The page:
Article  CAS  Google Scholar 

  40. Gogel, W. C. & Koslow, M. The adjacency principle and induced movement. Percept. Psychophys. 11, 309– 314 (1972).

    Article  Google Scholar 

  41. Felleman, D. J. & Kaas, J. H. Receptive-field properties of neurons in middle temporal area (MT) of owl monkeys. J. Neurophysiol. 52, 488–513 (1984).

    Article  CAS  Google Scholar 

  42. Mikami, A., Newsome, W. T. & Wurtz, R. H. Motion selectivity in macaque visual cortex. II. Spatiotemporal range of directional interactions in MT and VI. J. Neurophysiol. 55 1328–1339 (1986).

    Article  CAS  Google Scholar 

  43. Tanaka, K. & Saito, H. Analysis of motion of the visual field by direction, expansion/contraction, and rotation cells clustered in the dorsal part of the medial superior temporal area of the macaque monkey. J. Neurophysiol. 62, 626–641 (1989).

    Article  CAS  Google Scholar 

  44. Maunsell, J. H. & Van Essen, D. C. Functional properties of neurons in middle temporal visual area of the macaque monkey. II. Binocular interactions and sensitivity to binocular disparity. J. Neurophysiol. 49, 1148–1167 (1983).

    Article  CAS  Google Scholar 

  45. Maunsell, J. H. & Van Essen, D. C. Functional properties of neurons in middle temporal visual area of the macaque monkey. I. Selectivity for stimulus direction, speed, and orientation. J. Neurophysiol. 49, 1127–1147 (1983).

    Article  CAS  Google Scholar 

  46. Tootell, R. B. et al. Visual motion aftereffect in human cortical area MT revealed by functional magnetic resonance imaging. Nature 375 , 139–141 (1995).

    Article  CAS  Google Scholar 

  47. Zeki, S. in Coding and Efficiency (ed Blakemore, C.) 321– 345 (Cambridge Univ Press, Cambridge, 1990).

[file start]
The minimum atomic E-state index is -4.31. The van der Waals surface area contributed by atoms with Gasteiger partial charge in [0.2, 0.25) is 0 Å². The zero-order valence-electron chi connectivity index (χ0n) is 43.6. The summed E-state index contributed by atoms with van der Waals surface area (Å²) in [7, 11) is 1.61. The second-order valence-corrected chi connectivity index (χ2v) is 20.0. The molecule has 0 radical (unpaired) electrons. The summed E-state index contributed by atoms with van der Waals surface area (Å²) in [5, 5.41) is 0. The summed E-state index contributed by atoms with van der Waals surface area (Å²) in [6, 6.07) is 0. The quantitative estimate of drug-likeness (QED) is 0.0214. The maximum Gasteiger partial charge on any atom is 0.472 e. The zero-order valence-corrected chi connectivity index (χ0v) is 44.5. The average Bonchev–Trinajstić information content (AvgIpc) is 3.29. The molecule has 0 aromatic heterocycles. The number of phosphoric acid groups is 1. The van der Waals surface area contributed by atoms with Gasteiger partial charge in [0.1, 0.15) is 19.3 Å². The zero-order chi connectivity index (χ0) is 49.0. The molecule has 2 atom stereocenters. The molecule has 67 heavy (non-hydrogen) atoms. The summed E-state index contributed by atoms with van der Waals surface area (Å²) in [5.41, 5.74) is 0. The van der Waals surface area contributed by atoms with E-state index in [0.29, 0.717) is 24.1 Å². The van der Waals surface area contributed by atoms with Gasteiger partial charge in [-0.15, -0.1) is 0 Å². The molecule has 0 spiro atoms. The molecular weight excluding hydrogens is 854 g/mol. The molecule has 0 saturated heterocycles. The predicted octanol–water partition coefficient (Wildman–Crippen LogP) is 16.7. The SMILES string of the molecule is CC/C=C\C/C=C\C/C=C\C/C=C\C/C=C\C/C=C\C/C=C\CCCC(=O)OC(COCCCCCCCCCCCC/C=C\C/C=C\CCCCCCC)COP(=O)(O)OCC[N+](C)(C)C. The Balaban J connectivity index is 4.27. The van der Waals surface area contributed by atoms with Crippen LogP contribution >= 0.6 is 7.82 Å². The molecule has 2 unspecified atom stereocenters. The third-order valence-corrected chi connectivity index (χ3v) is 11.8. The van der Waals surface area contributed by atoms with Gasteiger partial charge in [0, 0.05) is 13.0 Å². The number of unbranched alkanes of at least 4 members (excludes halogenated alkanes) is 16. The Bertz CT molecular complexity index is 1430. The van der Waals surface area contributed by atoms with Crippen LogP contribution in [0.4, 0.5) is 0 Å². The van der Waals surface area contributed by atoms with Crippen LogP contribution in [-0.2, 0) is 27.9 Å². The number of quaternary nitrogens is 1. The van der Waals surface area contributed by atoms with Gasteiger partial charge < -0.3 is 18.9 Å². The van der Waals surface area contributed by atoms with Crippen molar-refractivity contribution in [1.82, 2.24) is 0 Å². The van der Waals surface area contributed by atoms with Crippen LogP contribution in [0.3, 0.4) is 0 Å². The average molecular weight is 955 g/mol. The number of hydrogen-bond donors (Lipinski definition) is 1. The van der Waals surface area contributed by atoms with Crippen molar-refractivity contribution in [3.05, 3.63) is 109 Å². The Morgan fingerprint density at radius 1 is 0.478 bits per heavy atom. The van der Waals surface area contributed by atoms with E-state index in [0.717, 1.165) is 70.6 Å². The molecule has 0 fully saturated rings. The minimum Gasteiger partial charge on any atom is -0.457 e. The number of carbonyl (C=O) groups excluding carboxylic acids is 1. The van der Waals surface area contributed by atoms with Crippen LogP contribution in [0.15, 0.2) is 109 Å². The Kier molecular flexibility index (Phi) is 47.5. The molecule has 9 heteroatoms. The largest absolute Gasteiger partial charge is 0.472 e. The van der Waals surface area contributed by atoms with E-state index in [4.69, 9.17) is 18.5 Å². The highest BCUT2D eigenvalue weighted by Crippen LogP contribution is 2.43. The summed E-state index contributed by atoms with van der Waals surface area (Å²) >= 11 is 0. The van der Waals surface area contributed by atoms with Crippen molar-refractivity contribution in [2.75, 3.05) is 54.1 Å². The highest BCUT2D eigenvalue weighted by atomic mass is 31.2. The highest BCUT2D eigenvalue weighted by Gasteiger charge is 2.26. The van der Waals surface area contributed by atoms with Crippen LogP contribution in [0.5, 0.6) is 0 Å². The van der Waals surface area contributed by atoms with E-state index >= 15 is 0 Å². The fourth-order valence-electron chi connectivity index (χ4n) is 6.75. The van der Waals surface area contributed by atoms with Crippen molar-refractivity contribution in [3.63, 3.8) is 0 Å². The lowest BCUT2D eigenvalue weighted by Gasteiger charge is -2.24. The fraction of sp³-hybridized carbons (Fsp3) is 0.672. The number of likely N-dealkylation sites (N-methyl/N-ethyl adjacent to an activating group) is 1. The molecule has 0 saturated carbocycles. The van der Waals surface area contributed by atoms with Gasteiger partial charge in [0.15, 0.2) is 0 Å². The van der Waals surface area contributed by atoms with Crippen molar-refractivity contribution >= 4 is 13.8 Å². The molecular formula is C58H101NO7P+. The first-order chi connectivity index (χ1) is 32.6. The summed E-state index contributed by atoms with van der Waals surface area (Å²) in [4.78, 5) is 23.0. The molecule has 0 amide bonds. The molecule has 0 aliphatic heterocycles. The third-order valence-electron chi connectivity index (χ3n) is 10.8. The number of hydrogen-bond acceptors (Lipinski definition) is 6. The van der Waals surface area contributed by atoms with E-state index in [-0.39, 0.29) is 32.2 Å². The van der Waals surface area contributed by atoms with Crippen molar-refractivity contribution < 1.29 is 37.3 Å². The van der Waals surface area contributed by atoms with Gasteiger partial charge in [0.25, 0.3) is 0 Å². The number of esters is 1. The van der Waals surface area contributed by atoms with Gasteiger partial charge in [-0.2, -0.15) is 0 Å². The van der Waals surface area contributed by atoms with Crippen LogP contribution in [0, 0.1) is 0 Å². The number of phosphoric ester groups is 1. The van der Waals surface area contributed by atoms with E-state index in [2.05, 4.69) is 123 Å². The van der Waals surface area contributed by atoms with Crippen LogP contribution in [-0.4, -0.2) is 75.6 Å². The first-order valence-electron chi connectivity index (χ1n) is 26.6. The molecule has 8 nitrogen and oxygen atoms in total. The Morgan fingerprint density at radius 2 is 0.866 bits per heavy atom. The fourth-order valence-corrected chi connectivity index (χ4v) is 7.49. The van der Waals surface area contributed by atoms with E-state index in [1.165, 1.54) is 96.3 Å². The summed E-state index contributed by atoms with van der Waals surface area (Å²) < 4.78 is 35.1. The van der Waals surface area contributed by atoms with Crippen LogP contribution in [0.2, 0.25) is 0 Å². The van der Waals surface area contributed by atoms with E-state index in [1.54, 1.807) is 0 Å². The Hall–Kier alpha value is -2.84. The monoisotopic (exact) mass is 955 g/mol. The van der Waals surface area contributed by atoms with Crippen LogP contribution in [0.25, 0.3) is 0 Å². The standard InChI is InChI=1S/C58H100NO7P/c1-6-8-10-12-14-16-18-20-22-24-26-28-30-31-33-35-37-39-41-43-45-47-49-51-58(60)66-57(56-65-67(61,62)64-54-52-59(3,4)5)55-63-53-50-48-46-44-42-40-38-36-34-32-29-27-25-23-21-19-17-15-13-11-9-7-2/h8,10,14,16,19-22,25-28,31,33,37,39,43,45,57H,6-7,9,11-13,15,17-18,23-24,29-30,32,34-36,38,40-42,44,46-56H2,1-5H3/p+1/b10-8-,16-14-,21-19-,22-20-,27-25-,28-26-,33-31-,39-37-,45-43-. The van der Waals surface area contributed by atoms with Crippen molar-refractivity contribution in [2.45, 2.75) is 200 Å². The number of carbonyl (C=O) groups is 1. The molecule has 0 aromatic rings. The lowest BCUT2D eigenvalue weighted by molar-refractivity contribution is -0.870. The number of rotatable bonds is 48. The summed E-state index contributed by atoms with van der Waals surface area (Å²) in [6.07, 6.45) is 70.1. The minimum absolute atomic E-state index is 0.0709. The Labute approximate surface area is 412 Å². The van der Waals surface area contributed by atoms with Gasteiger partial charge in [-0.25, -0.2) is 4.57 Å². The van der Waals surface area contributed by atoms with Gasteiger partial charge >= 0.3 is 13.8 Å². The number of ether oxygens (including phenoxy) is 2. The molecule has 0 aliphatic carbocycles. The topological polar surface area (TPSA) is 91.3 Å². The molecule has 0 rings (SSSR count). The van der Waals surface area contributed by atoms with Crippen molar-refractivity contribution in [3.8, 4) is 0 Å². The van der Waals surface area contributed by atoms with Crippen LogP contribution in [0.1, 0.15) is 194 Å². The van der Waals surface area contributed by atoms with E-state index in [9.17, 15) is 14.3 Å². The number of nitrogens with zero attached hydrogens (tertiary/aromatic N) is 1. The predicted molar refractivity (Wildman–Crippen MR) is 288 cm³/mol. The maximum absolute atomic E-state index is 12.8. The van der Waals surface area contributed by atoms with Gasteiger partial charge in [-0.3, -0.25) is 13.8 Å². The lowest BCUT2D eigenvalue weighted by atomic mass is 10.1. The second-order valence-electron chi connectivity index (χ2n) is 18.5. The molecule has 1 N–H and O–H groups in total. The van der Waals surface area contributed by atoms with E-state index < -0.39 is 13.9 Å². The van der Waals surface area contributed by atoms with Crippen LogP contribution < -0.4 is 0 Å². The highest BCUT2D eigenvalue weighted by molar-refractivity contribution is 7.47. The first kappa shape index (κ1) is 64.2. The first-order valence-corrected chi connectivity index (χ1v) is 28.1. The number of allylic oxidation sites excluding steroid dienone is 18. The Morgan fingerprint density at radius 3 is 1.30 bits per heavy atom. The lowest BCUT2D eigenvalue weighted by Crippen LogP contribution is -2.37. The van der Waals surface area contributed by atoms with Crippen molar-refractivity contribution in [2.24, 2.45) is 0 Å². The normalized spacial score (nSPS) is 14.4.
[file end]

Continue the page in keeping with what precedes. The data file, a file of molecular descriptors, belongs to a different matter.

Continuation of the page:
Google Scholar 

  48. Daniel, P. M. & Whitteridge, D. The representation of the visual field on the cerebral cortex in monkeys. J. Physiol. (Lond.) 159, 203–221 (1961).

    Article  CAS  Google Scholar 

  49. Edelman, G. M. in The Mindful Brain (eds. Edelman, G. M. & Mountcastle, V. B.) 55–100 (MIT Press, Cambridge, Massachusetts, 1978).

    Google Scholar 

Download references

Author information

Authors and Affiliations

Authors

Corresponding author

Correspondence to David Whitney.

Rights and permissions

Reprints and Permissions

About this article

Cite this article

Whitney, D., Cavanagh, P. Motion distorts visual space: shifting the perceived position of remote stationary objects. Nat Neurosci 3, 954–959 (2000). https://doi.org/10.1038/78878

Download citation

  • Received:

  • Accepted:

  • Issue Date:

  • DOI: https://doi.org/10.1038/78878

This article is cited by

Search

Quick links

Nature Briefing

Sign up for the Nature Briefing newsletter — what matters in science, free to your inbox daily.

Get the most important science stories of the day, free in your inbox. Sign up for Nature Briefing